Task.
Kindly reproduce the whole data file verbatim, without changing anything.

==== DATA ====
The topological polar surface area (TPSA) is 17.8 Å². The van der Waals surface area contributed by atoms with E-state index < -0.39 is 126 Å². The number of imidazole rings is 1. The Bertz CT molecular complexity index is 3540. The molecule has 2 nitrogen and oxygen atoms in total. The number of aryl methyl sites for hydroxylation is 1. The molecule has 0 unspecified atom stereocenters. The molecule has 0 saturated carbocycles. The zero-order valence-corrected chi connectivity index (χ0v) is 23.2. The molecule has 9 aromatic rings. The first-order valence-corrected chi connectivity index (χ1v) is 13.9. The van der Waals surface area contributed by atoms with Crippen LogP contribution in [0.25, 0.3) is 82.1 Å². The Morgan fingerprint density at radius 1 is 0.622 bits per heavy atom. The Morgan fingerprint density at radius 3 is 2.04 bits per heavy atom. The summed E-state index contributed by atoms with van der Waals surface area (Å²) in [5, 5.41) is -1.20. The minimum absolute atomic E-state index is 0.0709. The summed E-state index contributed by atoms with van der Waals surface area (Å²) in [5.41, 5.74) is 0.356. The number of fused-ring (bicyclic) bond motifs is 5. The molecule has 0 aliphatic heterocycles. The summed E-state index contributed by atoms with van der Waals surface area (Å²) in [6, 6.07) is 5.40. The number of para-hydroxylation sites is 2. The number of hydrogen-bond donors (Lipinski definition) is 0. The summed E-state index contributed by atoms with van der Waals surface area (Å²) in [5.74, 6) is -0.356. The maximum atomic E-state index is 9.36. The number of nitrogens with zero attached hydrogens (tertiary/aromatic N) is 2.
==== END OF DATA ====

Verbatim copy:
The topological polar surface area (TPSA) is 17.8 Å². The van der Waals surface area contributed by atoms with E-state index < -0.39 is 126 Å². The number of imidazole rings is 1. The Bertz CT molecular complexity index is 3540. The molecule has 2 nitrogen and oxygen atoms in total. The number of aryl methyl sites for hydroxylation is 1. The molecule has 0 unspecified atom stereocenters. The molecule has 0 saturated carbocycles. The zero-order valence-corrected chi connectivity index (χ0v) is 23.2. The molecule has 9 aromatic rings. The first-order valence-corrected chi connectivity index (χ1v) is 13.9. The van der Waals surface area contributed by atoms with Crippen LogP contribution in [0.25, 0.3) is 82.1 Å². The Morgan fingerprint density at radius 1 is 0.622 bits per heavy atom. The Morgan fingerprint density at radius 3 is 2.04 bits per heavy atom. The summed E-state index contributed by atoms with van der Waals surface area (Å²) in [5, 5.41) is -1.20. The minimum absolute atomic E-state index is 0.0709. The summed E-state index contributed by atoms with van der Waals surface area (Å²) in [5.41, 5.74) is 0.356. The number of fused-ring (bicyclic) bond motifs is 5. The molecule has 0 aliphatic heterocycles. The summed E-state index contributed by atoms with van der Waals surface area (Å²) in [6, 6.07) is 5.40. The number of para-hydroxylation sites is 2. The number of hydrogen-bond donors (Lipinski definition) is 0. The summed E-state index contributed by atoms with van der Waals surface area (Å²) in [5.74, 6) is -0.356. The maximum atomic E-state index is 9.36. The number of nitrogens with zero attached hydrogens (tertiary/aromatic N) is 2.